MinterEllisonRuddWatts in the market
MinterEllisonRuddWatts presentation at ADLS on proposed changes to the Conduct and Client Care Rules
There has been considerable recent focus in the legal profession on bullying in the workplace, but what happens when our employees face unreasonable conduct and/or bullying from a client? On 18 February 2021 Partners Janine Stewart and Gillian Service and Solicitor Katie Karpik will present a seminar at the Auckland District Law Society on lawyers’ (and their employers’) legal and ethical obligations, and the tensions that can arise in this context. The seminar will also discuss whether the proposed changes to the Conduct and Client Care Rules could provide a solution to these issues, and consider the best way forward to establish a sustainable legal practice with enduring client relationships.
MinterEllisonRuddWatts presentation at ADLS on warranties in commercial lease agreements
Partners Janine Stewart and Stephen Price will present a paper on warranties in commercial lease agreements at the Auckland District Law Society’s 2021 Property Law Half Day Conference on 25 February 2021. The paper will cover how a warranty differs from a standard lease obligation and explore practical issues that arise when dealing with warranties in a commercial lease.
See more details on the conference and register to attend here.
Notice of adjudication under the Construction Contracts Act: redundant or crucial to jurisdiction?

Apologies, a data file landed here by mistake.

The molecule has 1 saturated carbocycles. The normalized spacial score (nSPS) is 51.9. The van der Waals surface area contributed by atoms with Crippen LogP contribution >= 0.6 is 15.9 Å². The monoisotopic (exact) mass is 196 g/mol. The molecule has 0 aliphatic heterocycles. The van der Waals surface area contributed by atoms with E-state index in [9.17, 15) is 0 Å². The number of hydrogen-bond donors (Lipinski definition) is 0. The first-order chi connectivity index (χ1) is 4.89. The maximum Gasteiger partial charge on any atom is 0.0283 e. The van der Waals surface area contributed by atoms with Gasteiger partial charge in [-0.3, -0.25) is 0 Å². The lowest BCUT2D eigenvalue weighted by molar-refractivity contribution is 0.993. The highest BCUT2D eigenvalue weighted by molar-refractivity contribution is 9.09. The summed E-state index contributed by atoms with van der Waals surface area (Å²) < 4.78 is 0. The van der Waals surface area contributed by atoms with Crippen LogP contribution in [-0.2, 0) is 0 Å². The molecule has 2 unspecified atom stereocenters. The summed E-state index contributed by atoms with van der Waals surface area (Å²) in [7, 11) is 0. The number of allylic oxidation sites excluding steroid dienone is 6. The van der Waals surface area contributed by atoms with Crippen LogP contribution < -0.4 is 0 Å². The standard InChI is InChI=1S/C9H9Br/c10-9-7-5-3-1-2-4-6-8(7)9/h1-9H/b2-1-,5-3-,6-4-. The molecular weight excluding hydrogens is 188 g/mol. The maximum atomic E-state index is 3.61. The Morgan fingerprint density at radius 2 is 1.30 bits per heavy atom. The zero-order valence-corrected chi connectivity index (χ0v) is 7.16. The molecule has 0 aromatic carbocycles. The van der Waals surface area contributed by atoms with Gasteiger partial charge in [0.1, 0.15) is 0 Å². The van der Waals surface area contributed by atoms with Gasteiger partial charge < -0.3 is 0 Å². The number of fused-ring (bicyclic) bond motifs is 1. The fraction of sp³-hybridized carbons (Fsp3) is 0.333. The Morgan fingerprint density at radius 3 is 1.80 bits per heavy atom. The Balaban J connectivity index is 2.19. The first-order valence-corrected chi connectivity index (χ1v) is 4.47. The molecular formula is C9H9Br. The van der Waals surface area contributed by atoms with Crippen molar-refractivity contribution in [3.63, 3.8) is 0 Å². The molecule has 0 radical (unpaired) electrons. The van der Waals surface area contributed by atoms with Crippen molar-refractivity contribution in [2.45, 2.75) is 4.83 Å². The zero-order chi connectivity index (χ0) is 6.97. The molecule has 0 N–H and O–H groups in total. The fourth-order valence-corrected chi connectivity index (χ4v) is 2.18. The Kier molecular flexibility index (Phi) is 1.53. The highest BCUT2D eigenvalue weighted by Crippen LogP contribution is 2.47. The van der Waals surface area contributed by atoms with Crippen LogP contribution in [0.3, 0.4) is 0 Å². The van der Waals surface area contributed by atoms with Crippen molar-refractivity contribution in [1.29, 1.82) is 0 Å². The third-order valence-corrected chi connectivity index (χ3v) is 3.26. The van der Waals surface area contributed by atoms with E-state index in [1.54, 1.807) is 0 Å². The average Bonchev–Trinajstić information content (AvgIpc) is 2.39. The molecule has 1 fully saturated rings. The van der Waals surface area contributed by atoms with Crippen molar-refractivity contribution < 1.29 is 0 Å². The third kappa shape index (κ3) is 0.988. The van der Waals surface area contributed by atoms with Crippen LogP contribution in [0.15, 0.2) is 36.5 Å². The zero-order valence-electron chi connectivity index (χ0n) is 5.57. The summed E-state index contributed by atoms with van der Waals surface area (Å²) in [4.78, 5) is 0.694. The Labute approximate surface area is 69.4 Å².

In the next issue of LawNews, Partner Janine Stewart and Solicitor, Mariam Baho consider the issue of how an adjudicator’s jurisdiction is set under the Construction Contracts Act 2002 (CCA), which has long vexed parties to construction disputes – not least the adjudicators themselves. The recent decision of Alaska Construction further muddies the waters, as it is contrary to previous authority and current industry practice.
Body Corporate Number 203780 v Bell  NZCA 665
The Court of Appeal held that a Body Corporate can, by resolution, authorise unit owners to consent to the Body Corporate altering their unit in a way that materially alters the exterior appearance of the development during the course of carrying out remedial works.
A single building with five units suffered substantial damage from water ingress. The unit owners disagreed on whether the balconies should be removed or replaced in the course of carrying out that remedial work. Four unit owners wanted their balconies removed and not replaced, to reduce their costs and avoid future risk and maintenance issues. The Body Corporate passed a 4-1 resolution allowing owners to choose whether their balcony would be removed while the remedial work was undertaken. The Bells (the dissenting unit owners) challenged the resolution.
The Court of Appeal held that the Body Corporate could authorise the removal of one or more balconies in the scope of remedial work provided that the relevant unit owner consents to the removal. The Court noted that the relevant provisions of the Unit Titles Act 2010 are designed to strike a balance between the goals of protecting the integrity of the development as a whole and establishing a flexible and responsive regime for governance of unit title developments. Accordingly, the Body Corporate’s appeal was allowed and its resolution was reinstated.